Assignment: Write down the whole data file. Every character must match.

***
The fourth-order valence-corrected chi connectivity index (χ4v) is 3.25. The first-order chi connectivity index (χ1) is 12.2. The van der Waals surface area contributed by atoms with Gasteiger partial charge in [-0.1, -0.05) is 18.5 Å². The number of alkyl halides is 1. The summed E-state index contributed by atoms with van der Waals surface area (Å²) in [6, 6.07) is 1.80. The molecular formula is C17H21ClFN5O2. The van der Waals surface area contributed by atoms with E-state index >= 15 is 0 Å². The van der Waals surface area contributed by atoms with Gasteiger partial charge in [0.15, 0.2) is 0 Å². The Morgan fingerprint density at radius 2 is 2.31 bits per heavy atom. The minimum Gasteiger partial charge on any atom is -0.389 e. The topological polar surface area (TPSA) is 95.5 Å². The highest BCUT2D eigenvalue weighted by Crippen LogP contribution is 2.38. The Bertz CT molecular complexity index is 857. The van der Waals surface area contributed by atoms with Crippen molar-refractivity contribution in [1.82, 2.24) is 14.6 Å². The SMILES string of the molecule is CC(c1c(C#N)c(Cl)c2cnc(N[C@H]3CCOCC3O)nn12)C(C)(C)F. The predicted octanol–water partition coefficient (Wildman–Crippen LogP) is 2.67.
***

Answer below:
The fourth-order valence-corrected chi connectivity index (χ4v) is 3.25. The first-order chi connectivity index (χ1) is 12.2. The van der Waals surface area contributed by atoms with Gasteiger partial charge in [-0.1, -0.05) is 18.5 Å². The number of alkyl halides is 1. The summed E-state index contributed by atoms with van der Waals surface area (Å²) in [6, 6.07) is 1.80. The molecular formula is C17H21ClFN5O2. The van der Waals surface area contributed by atoms with E-state index >= 15 is 0 Å². The van der Waals surface area contributed by atoms with Gasteiger partial charge in [0.15, 0.2) is 0 Å². The Morgan fingerprint density at radius 2 is 2.31 bits per heavy atom. The minimum Gasteiger partial charge on any atom is -0.389 e. The topological polar surface area (TPSA) is 95.5 Å². The highest BCUT2D eigenvalue weighted by Crippen LogP contribution is 2.38. The Bertz CT molecular complexity index is 857. The van der Waals surface area contributed by atoms with Crippen molar-refractivity contribution in [1.82, 2.24) is 14.6 Å². The SMILES string of the molecule is CC(c1c(C#N)c(Cl)c2cnc(N[C@H]3CCOCC3O)nn12)C(C)(C)F. The predicted octanol–water partition coefficient (Wildman–Crippen LogP) is 2.67.